Russian President Vladimir Putin speaks during a state-of-the nation address in Moscow, Russia, Wednesday, Dec. 12, 2012. Putin delivered his first state-of-the nation address since winning a third term in March's election despite a wave of massive protests in Moscow. Putin has taken a tough course on dissent since his inauguration, with opposition activists arrested and introduction of laws that impose heavy fines on protesters.Putin said Wednesday that the government would focus on developing high-tech industries to make sure that Russia succeeds in global competition. (AP Photo/Alexander Zemlianichenko)
MOSCOW (AP) -- Vladimir Putin says Russia realizes changes in Syria are needed but is concerned that the push to unseat President Bashar Assad's regime could plunge the country even deeper into violence.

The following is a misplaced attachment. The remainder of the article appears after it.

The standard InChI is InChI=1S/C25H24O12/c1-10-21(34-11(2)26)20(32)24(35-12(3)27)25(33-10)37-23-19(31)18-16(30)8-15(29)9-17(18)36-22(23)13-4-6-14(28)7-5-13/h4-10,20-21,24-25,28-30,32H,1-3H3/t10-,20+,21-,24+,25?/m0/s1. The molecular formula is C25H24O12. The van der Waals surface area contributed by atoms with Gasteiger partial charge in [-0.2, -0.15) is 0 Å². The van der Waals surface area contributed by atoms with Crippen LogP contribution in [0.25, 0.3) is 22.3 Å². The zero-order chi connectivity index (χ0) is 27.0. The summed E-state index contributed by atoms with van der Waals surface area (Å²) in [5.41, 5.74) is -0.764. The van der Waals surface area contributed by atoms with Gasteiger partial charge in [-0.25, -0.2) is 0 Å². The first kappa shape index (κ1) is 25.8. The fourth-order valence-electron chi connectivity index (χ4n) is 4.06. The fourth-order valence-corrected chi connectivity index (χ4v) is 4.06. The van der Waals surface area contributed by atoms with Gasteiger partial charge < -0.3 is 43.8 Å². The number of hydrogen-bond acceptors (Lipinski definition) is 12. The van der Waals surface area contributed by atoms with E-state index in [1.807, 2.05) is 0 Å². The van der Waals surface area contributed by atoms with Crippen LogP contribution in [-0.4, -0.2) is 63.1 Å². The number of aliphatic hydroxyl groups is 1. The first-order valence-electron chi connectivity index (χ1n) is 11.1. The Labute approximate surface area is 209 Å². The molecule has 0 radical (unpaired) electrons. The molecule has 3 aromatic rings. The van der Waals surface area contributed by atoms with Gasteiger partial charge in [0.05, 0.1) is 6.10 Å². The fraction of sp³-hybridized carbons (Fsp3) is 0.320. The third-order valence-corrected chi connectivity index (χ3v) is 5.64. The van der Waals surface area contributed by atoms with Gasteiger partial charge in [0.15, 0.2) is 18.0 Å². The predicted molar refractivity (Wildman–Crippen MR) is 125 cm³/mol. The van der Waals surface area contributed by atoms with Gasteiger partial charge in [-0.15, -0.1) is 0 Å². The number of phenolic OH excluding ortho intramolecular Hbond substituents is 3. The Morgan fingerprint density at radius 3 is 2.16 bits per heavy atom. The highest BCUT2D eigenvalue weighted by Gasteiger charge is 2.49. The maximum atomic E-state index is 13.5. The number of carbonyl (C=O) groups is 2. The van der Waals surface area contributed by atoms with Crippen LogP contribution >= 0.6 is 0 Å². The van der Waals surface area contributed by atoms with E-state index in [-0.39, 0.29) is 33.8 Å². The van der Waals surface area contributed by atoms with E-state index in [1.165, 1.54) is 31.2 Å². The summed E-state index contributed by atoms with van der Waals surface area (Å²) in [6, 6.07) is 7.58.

The Russian president says that Moscow stands for a settlement that would "prevent the country from breakup and an endless civil war."
"Agreements based on a military victory can't be efficient," he said Thursday at his annual marathon news conference.
Russia has repeatedly said that its stance on the Syrian crisis is not aimed at propping up Assad.
"We are not preoccupied that much with the fate of the Assad regime; we realize what's going on there and that the family has been in power for 40 years," Putin said. "Undoubtedly, there is a call for changes."